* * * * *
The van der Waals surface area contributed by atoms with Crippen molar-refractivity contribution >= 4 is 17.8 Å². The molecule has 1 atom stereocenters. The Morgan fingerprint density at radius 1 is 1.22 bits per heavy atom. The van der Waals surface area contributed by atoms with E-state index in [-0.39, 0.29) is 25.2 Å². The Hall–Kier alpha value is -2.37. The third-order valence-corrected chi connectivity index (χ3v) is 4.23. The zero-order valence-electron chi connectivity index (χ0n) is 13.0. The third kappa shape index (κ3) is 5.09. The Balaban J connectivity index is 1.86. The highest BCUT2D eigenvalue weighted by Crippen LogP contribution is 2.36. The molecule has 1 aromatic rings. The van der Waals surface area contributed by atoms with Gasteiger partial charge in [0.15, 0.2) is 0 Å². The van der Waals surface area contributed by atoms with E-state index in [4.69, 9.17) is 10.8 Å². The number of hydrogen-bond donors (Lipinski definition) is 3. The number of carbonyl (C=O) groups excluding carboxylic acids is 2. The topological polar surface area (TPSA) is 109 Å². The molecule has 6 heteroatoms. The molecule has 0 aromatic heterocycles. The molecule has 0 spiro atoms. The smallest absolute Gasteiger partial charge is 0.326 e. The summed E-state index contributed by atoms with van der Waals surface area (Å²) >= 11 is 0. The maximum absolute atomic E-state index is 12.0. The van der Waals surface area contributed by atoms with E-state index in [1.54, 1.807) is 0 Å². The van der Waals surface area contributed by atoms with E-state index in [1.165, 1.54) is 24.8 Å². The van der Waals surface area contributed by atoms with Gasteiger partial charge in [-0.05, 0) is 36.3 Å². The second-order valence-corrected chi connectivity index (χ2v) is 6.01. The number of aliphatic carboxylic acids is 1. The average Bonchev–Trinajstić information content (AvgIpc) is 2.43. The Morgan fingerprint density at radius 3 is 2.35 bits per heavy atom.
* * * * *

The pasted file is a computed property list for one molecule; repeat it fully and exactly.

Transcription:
The van der Waals surface area contributed by atoms with Crippen molar-refractivity contribution >= 4 is 17.8 Å². The molecule has 1 atom stereocenters. The Morgan fingerprint density at radius 1 is 1.22 bits per heavy atom. The van der Waals surface area contributed by atoms with E-state index in [-0.39, 0.29) is 25.2 Å². The Hall–Kier alpha value is -2.37. The third-order valence-corrected chi connectivity index (χ3v) is 4.23. The zero-order valence-electron chi connectivity index (χ0n) is 13.0. The third kappa shape index (κ3) is 5.09. The Balaban J connectivity index is 1.86. The highest BCUT2D eigenvalue weighted by Crippen LogP contribution is 2.36. The molecule has 1 aromatic rings. The van der Waals surface area contributed by atoms with Gasteiger partial charge in [0.15, 0.2) is 0 Å². The van der Waals surface area contributed by atoms with E-state index in [4.69, 9.17) is 10.8 Å². The number of hydrogen-bond donors (Lipinski definition) is 3. The number of carbonyl (C=O) groups excluding carboxylic acids is 2. The topological polar surface area (TPSA) is 109 Å². The molecule has 6 heteroatoms. The molecule has 0 aromatic heterocycles. The molecule has 0 spiro atoms. The smallest absolute Gasteiger partial charge is 0.326 e. The summed E-state index contributed by atoms with van der Waals surface area (Å²) >= 11 is 0. The maximum absolute atomic E-state index is 12.0. The van der Waals surface area contributed by atoms with E-state index in [1.54, 1.807) is 0 Å². The van der Waals surface area contributed by atoms with E-state index in [1.165, 1.54) is 24.8 Å². The van der Waals surface area contributed by atoms with Gasteiger partial charge in [-0.05, 0) is 36.3 Å². The second-order valence-corrected chi connectivity index (χ2v) is 6.01. The number of aliphatic carboxylic acids is 1. The average Bonchev–Trinajstić information content (AvgIpc) is 2.43. The Morgan fingerprint density at radius 3 is 2.35 bits per heavy atom.